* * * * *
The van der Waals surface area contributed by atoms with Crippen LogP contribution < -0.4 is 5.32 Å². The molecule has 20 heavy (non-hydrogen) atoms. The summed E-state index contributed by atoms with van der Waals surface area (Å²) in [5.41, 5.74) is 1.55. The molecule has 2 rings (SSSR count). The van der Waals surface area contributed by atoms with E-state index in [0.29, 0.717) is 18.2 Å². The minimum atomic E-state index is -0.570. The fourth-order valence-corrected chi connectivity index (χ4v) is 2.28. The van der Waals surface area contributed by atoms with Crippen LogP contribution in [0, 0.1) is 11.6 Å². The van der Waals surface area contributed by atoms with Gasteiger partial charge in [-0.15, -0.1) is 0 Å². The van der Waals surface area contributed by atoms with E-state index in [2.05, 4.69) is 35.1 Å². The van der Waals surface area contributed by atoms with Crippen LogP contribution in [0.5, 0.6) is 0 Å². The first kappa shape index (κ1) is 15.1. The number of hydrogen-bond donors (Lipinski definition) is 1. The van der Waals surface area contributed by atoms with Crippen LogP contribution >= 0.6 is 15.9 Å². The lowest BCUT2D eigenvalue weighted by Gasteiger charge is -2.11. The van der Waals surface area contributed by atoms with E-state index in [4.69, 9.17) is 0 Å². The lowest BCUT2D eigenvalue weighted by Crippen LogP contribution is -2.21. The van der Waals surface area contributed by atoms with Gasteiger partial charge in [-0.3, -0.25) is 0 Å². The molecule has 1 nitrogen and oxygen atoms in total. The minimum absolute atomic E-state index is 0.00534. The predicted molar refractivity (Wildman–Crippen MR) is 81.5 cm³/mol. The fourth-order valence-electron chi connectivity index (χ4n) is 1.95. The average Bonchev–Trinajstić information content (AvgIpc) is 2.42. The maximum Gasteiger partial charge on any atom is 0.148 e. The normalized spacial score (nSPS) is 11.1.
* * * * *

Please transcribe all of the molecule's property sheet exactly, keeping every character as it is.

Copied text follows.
The van der Waals surface area contributed by atoms with Crippen LogP contribution < -0.4 is 5.32 Å². The molecule has 20 heavy (non-hydrogen) atoms. The summed E-state index contributed by atoms with van der Waals surface area (Å²) in [5.41, 5.74) is 1.55. The molecule has 2 rings (SSSR count). The van der Waals surface area contributed by atoms with E-state index in [0.29, 0.717) is 18.2 Å². The minimum atomic E-state index is -0.570. The fourth-order valence-corrected chi connectivity index (χ4v) is 2.28. The van der Waals surface area contributed by atoms with Crippen LogP contribution in [0, 0.1) is 11.6 Å². The van der Waals surface area contributed by atoms with Gasteiger partial charge in [-0.15, -0.1) is 0 Å². The van der Waals surface area contributed by atoms with E-state index in [2.05, 4.69) is 35.1 Å². The van der Waals surface area contributed by atoms with Crippen LogP contribution in [0.5, 0.6) is 0 Å². The first kappa shape index (κ1) is 15.1. The number of hydrogen-bond donors (Lipinski definition) is 1. The van der Waals surface area contributed by atoms with Crippen LogP contribution >= 0.6 is 15.9 Å². The lowest BCUT2D eigenvalue weighted by Gasteiger charge is -2.11. The van der Waals surface area contributed by atoms with E-state index in [4.69, 9.17) is 0 Å². The lowest BCUT2D eigenvalue weighted by Crippen LogP contribution is -2.21. The van der Waals surface area contributed by atoms with Gasteiger partial charge in [-0.3, -0.25) is 0 Å². The molecule has 1 nitrogen and oxygen atoms in total. The minimum absolute atomic E-state index is 0.00534. The predicted molar refractivity (Wildman–Crippen MR) is 81.5 cm³/mol. The fourth-order valence-electron chi connectivity index (χ4n) is 1.95. The average Bonchev–Trinajstić information content (AvgIpc) is 2.42. The maximum Gasteiger partial charge on any atom is 0.148 e. The normalized spacial score (nSPS) is 11.1.